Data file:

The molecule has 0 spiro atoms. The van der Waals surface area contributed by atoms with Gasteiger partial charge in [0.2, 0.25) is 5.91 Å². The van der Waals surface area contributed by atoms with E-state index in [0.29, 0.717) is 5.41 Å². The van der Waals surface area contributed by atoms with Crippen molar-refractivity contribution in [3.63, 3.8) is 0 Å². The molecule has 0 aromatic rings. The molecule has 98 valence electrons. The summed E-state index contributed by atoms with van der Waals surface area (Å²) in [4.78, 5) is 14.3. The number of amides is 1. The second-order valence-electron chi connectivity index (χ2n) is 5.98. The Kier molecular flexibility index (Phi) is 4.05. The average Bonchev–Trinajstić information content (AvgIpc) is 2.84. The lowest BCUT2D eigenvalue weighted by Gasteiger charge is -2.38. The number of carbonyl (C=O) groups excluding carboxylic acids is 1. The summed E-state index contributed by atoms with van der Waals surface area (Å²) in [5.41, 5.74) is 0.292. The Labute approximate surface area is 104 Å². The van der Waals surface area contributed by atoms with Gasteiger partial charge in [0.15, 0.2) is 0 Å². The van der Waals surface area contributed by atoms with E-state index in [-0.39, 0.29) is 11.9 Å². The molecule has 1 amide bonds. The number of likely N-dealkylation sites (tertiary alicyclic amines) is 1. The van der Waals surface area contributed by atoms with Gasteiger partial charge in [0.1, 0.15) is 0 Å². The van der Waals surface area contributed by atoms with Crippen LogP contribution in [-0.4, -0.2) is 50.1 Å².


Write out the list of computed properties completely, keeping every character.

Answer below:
The molecule has 0 spiro atoms. The van der Waals surface area contributed by atoms with Gasteiger partial charge in [0.2, 0.25) is 5.91 Å². The van der Waals surface area contributed by atoms with E-state index in [0.29, 0.717) is 5.41 Å². The van der Waals surface area contributed by atoms with Crippen molar-refractivity contribution in [3.63, 3.8) is 0 Å². The molecule has 0 aromatic rings. The molecule has 98 valence electrons. The summed E-state index contributed by atoms with van der Waals surface area (Å²) in [4.78, 5) is 14.3. The number of amides is 1. The second-order valence-electron chi connectivity index (χ2n) is 5.98. The Kier molecular flexibility index (Phi) is 4.05. The average Bonchev–Trinajstić information content (AvgIpc) is 2.84. The lowest BCUT2D eigenvalue weighted by Gasteiger charge is -2.38. The number of carbonyl (C=O) groups excluding carboxylic acids is 1. The summed E-state index contributed by atoms with van der Waals surface area (Å²) in [5.41, 5.74) is 0.292. The Labute approximate surface area is 104 Å². The van der Waals surface area contributed by atoms with Gasteiger partial charge in [0.15, 0.2) is 0 Å². The van der Waals surface area contributed by atoms with E-state index in [-0.39, 0.29) is 11.9 Å². The molecule has 1 amide bonds. The number of likely N-dealkylation sites (tertiary alicyclic amines) is 1. The van der Waals surface area contributed by atoms with Gasteiger partial charge in [0.1, 0.15) is 0 Å². The van der Waals surface area contributed by atoms with Crippen LogP contribution in [-0.4, -0.2) is 50.1 Å².